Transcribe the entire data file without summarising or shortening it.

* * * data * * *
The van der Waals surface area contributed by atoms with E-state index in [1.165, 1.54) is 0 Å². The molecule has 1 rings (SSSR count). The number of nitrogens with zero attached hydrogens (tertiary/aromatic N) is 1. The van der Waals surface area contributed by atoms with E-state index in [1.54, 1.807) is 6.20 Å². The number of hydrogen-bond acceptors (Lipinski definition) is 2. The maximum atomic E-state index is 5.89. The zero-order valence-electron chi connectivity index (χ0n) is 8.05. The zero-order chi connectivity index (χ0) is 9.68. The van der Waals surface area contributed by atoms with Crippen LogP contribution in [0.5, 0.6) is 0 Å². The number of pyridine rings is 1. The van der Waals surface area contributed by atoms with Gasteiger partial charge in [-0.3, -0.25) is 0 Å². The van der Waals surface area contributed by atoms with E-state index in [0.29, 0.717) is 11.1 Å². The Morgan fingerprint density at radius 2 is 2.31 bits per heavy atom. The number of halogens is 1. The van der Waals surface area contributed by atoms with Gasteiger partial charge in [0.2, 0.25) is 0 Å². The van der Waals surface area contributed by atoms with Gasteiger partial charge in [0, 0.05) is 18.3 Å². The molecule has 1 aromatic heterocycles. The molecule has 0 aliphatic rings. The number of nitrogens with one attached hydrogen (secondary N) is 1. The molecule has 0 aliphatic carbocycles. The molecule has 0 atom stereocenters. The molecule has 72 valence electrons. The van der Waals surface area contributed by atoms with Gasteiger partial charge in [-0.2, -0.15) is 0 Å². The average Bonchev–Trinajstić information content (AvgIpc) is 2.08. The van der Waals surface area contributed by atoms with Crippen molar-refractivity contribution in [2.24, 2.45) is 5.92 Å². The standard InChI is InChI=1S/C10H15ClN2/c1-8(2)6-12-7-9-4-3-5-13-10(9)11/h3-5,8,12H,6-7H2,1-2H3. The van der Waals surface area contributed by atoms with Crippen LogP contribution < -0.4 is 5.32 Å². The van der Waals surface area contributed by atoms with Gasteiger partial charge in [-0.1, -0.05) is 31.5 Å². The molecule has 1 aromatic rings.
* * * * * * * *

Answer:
The van der Waals surface area contributed by atoms with E-state index in [1.165, 1.54) is 0 Å². The molecule has 1 rings (SSSR count). The number of nitrogens with zero attached hydrogens (tertiary/aromatic N) is 1. The van der Waals surface area contributed by atoms with E-state index in [1.54, 1.807) is 6.20 Å². The number of hydrogen-bond acceptors (Lipinski definition) is 2. The maximum atomic E-state index is 5.89. The zero-order valence-electron chi connectivity index (χ0n) is 8.05. The zero-order chi connectivity index (χ0) is 9.68. The van der Waals surface area contributed by atoms with Crippen LogP contribution in [0.5, 0.6) is 0 Å². The number of pyridine rings is 1. The van der Waals surface area contributed by atoms with Gasteiger partial charge in [-0.3, -0.25) is 0 Å². The van der Waals surface area contributed by atoms with E-state index in [0.29, 0.717) is 11.1 Å². The Morgan fingerprint density at radius 2 is 2.31 bits per heavy atom. The number of halogens is 1. The van der Waals surface area contributed by atoms with Gasteiger partial charge in [0.2, 0.25) is 0 Å². The van der Waals surface area contributed by atoms with Gasteiger partial charge in [0, 0.05) is 18.3 Å². The molecule has 1 aromatic heterocycles. The molecule has 0 aliphatic rings. The number of nitrogens with one attached hydrogen (secondary N) is 1. The molecule has 0 aliphatic carbocycles. The molecule has 0 atom stereocenters. The molecule has 72 valence electrons. The van der Waals surface area contributed by atoms with Gasteiger partial charge in [-0.2, -0.15) is 0 Å². The average Bonchev–Trinajstić information content (AvgIpc) is 2.08. The van der Waals surface area contributed by atoms with Crippen molar-refractivity contribution in [2.24, 2.45) is 5.92 Å². The standard InChI is InChI=1S/C10H15ClN2/c1-8(2)6-12-7-9-4-3-5-13-10(9)11/h3-5,8,12H,6-7H2,1-2H3. The van der Waals surface area contributed by atoms with Crippen LogP contribution < -0.4 is 5.32 Å². The van der Waals surface area contributed by atoms with Gasteiger partial charge in [-0.1, -0.05) is 31.5 Å². The molecule has 1 aromatic rings.